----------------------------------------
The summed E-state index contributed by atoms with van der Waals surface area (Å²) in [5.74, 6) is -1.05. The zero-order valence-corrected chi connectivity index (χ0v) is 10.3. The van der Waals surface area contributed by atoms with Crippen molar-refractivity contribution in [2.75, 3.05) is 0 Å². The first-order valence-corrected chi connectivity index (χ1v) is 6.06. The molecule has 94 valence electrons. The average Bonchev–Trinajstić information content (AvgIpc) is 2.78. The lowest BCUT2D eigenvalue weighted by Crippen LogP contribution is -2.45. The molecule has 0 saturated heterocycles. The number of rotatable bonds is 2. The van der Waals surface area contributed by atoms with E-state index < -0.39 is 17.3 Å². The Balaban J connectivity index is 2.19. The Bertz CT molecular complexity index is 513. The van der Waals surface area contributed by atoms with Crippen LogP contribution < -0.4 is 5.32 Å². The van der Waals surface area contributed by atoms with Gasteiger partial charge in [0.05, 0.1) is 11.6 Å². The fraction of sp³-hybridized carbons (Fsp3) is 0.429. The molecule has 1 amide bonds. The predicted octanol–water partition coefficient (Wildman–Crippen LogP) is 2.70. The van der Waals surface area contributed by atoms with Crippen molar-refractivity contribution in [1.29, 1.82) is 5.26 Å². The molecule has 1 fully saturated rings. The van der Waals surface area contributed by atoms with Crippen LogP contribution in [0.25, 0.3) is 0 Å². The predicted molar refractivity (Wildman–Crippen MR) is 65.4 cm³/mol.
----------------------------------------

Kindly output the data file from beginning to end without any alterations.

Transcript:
The summed E-state index contributed by atoms with van der Waals surface area (Å²) in [5.74, 6) is -1.05. The zero-order valence-corrected chi connectivity index (χ0v) is 10.3. The van der Waals surface area contributed by atoms with Crippen molar-refractivity contribution in [2.75, 3.05) is 0 Å². The first-order valence-corrected chi connectivity index (χ1v) is 6.06. The molecule has 94 valence electrons. The average Bonchev–Trinajstić information content (AvgIpc) is 2.78. The lowest BCUT2D eigenvalue weighted by Crippen LogP contribution is -2.45. The molecule has 0 saturated heterocycles. The number of rotatable bonds is 2. The van der Waals surface area contributed by atoms with E-state index < -0.39 is 17.3 Å². The Balaban J connectivity index is 2.19. The Bertz CT molecular complexity index is 513. The van der Waals surface area contributed by atoms with Crippen LogP contribution < -0.4 is 5.32 Å². The van der Waals surface area contributed by atoms with Gasteiger partial charge in [0.05, 0.1) is 11.6 Å². The fraction of sp³-hybridized carbons (Fsp3) is 0.429. The molecule has 1 amide bonds. The predicted octanol–water partition coefficient (Wildman–Crippen LogP) is 2.70. The van der Waals surface area contributed by atoms with Crippen molar-refractivity contribution in [1.29, 1.82) is 5.26 Å². The molecule has 1 fully saturated rings. The van der Waals surface area contributed by atoms with Crippen LogP contribution in [0.25, 0.3) is 0 Å². The predicted molar refractivity (Wildman–Crippen MR) is 65.4 cm³/mol.